In what might be interpreted as a sign the economy is improving, a report from Experian shows that there was a 16% year-over-year increase in mortgage origination volume and a 20% increase in bankcard limits in the first quarter of 2013.
Mortgage origination volumes have increased for the past eight quarters, indicating a consistently improving housing market, Experian said in a release. Home prices continued to rise in the first quarter – and mortgage delinquency rates declined overall.
The average home price in California rose to $325,000. The average home price for the south-central region of the U.S. increased to $169,000, surpassing the Midwest region, which came in at $163,000.
However, regional share of originated mortgage dollars showed strong activity in the Midwest as the year began. Mortgage origination volume for the Midwest increased 27%, compared to the first quarter of 2012, reaching $101 billion. For the first time in two years, mortgage origination volume for the Midwest region surpassed California, which grew by 6%, year over year, to reach $92 billion.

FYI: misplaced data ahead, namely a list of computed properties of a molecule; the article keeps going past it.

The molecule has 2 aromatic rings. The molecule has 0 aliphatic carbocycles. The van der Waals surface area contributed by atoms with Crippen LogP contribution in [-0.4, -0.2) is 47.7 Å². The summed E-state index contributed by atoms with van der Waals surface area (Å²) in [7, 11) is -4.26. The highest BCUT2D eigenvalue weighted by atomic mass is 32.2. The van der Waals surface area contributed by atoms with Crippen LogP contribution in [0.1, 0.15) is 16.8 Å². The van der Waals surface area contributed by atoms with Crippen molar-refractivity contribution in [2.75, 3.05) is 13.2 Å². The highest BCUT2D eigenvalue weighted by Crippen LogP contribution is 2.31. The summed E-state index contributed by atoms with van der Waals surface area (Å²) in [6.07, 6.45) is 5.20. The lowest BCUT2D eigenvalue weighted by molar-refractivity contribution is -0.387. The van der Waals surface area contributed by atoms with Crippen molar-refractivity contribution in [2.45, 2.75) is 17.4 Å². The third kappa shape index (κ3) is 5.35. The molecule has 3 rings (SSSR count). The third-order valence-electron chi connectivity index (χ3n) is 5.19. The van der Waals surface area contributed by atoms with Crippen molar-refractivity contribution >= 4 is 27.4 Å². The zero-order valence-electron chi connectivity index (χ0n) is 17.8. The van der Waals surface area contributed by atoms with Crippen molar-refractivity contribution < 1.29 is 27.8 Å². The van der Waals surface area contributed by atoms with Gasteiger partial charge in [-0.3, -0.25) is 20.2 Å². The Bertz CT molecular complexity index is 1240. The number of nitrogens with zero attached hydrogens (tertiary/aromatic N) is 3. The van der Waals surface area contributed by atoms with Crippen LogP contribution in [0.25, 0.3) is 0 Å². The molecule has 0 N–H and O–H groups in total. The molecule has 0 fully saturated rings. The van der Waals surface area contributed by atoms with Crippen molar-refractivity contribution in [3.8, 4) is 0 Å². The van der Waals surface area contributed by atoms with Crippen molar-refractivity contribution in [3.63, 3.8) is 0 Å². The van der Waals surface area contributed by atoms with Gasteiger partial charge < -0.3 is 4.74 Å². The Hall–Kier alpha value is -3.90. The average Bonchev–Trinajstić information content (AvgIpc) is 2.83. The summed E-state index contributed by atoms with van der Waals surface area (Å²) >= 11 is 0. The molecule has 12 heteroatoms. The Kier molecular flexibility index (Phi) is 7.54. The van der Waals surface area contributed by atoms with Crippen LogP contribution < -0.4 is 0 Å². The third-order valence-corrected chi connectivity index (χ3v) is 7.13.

Mortgage delinquency rates also reached multiyear lows. However, there was a slight increase in late-stage 90- to 180-day delinquencies that may be the result of continued stress in some specific housing markets, Experian said.
"This year is off to a solid start, given continued upward trends in origination activity,'' said Linda Haran, director of product management and strategy for Experian Decision Analytics, in a release. "With loan delinquency continuing to show exceptional performance, combined with the growth in originations over the past year, we expect to see a strong remainder of the year, and an improving economy can keep this performance going."